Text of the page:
The right to Rouge!

Last Wednesday I did my usual ‘I’m just going into to town to pick up a few bits, I’m not going to buy anything other than what I need’ spiel & of course, predictably, I found myself shuffling around the North Laines snooping around the Vintage Boutiques & Flea Markets. It was absolutely freezing that day though so I didn’t stay out too long but in the short amount of time I was out I had bought a 1940’s Wool check jacket, a Pendleton Woolen skirt (I think it’s probably 60/70s but their stuff is always pretty classic), a bamboo shelving unit & an amazing little 1940’s Make up booklett on how to look like the Starletts of Hollywood. Tusk!

I thought I would share some photos that of the booklett as it really is charming plus it spurred me on to delve a little deeper into the world of Max Factor..

Maxfactor makeup 1940s 1950s tutorial

A selection of the most glamorous faces staring back at you

Maxfactor makeup 1940s 1950s tutorialI think it is dated from about 1940, which is fantastic! It’s in pretty good shape but I do keep it tucked away in my dressing table draw for safe keeping. As you can see on the front cover there are all the actresses of the day – Joan Crawford, Barbara Stanwyck, Frances Dee, Myrna Loy, Andrea Leeds & Rosalind Russel to name but a few. Fortunatly throughout the book these gorgeous ladies are named like the photo below. It also gives a list of what colour they wear depending on hair colour Blonde, Brunette & Titian (red head – which I had to google!)

This ‘Colour Harmonizing’ & ‘how to’ was an innovation of the Max Factor and his Academy.

Max Faktor, one of ten children, started his career as a wig maker & chemist in Russia. He specialised in mostly theatrical make up & later became a favourite with the Russian Royal Family & Nobility. He gave advise on cosmetics & travelled with the Imperial Russian Grand Opera. In 1904, Max Factor and his family moved to the United States. The World Fair in St.Louis gave him the opportunity to try out his products on the American market. In 1908 he moved onto Los Angeles where he knew his training & passion for make up would be appreciated. The film industry was the place for Max to develop his products further & in 1914 he pioneered make up specifically for the movies – it was lighter, didn’t cake up on the skin & translated better for close up shots. This ‘flexible grease paint’ brought stars of the Silver Screen to his studio & by 1920 he released his first widely available product range, claiming in the advertising campaign that ‘every girl could look like a movie star by using Max Factor makeup’.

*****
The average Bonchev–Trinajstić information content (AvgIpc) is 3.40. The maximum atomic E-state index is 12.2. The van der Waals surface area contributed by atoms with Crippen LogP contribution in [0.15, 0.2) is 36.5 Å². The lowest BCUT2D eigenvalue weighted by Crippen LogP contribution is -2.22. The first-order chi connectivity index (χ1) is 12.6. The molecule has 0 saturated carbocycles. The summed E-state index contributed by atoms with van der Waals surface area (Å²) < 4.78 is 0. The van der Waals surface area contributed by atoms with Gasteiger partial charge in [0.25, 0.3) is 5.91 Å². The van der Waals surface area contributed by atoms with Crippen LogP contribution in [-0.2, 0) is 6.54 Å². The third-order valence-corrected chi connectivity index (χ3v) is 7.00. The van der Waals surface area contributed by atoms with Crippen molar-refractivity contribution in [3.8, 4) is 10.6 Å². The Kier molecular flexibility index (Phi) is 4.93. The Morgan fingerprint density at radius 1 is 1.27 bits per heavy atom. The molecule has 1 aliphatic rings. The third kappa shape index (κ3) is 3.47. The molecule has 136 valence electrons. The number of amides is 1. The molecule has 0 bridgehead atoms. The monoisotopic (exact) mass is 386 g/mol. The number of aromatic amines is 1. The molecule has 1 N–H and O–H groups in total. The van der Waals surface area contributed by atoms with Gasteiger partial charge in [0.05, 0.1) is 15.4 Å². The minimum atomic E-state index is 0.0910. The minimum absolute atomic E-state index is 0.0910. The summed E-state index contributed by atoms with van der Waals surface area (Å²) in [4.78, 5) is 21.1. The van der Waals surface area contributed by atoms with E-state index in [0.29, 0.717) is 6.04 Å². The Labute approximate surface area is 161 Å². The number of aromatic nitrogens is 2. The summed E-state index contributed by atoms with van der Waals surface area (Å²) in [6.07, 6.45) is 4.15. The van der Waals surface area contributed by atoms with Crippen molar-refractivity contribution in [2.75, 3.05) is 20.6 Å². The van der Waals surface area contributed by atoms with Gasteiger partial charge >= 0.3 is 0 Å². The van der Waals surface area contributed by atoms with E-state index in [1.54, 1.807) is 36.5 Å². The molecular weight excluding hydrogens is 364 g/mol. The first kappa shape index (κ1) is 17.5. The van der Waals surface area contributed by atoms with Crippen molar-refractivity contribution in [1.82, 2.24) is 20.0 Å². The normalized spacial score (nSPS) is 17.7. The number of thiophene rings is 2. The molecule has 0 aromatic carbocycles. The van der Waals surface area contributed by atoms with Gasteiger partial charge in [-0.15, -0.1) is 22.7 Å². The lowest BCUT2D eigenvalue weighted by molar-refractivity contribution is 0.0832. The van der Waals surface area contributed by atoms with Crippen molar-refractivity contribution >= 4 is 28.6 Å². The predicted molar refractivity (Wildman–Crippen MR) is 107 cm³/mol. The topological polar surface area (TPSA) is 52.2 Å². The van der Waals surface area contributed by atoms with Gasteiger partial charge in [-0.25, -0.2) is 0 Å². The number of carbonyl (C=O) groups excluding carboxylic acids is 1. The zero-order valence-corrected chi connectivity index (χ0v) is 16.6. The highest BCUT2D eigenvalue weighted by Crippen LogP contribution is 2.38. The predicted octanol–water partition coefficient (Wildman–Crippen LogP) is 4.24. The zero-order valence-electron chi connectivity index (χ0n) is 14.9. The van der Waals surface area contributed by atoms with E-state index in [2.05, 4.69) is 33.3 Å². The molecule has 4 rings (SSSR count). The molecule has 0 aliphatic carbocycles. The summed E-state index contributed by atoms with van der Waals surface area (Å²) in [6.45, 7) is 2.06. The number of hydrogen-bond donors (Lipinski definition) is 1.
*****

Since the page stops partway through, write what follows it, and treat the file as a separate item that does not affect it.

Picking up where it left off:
Maxfactor makeup 1940s 1950s tutorial

Colour Harmony Make Up for Blondes, Brunettes, Brownettes & Titian L to R: Virginia Bruce, Maureen O’Sullivan, Shirley Ross & Anne Shirley

Maxfactor makeup 1940s 1950s tutorial

The beautiful Andrea Leeds & Ide Lupino on ‘Lipstick: How to apply’

The whole way through you are advised on moisturing, cleansing, how to apply Powder, Rouge, Eye Make up & also how to contour (picture below)

Maxfactor makeup 1940s 1950s tutorial

Max Factor giving real advise to normal women on how to enhance your beauty: thin lips, rounded eyes, deep set eyes & small eyes

In 1938 he introduced ‘Pan-Cake’ Make up to the masses & his ‘True Colour’ Lipstick help him become a Global name in the growing world of cosmetics.


Norma Shearer & Joan Crawford for Max Factor

Lana Turner Max Factor

Pretty as a picture: Lana Turner

His belief in individual colour pallets specifically designed for you & providing colour charts gave women the chance to tailor their make up. His ‘Colour Harmony’ techniques are believed to be the foundations of much of the industry today.

Maxfactor makeup 1940s 1950s tutorial

A product list is also featured so you know exactly what to you need to put all your new found knowledge to the test! Handy that..

Maxfactor makeup 1940s 1950s tutorial

Elenore Powell on ‘How to apply your Rouge’

Maxfactor makeup 1940s 1950s tutorial

The stars of the day were eager to become Max Factor Girls – Rita Hayworth, Lucille Ball, Betty Grable, Hedy Lamarr and Veronica Lake to name a few. In return he promoted their movies

I am completely in love with the whole booklett & you can still visit the Max Factor building in Hollywood which is now a vast museum of everything Movies!(one day huh?)

I’ll leave you with a clip from ‘Cover Girl’ with Rita Hayworth, it’s great for giving you a glimpse into a Max Factor make over! Colour Pallet & everything!

Love VV x

‘Every girl has the right to Rouge!’ ~ Max Factor


2 thoughts on “The right to Rouge!

  1. Pingback: Cosmetic Lust #1: Tangee Lipstick | Vintage Vessel

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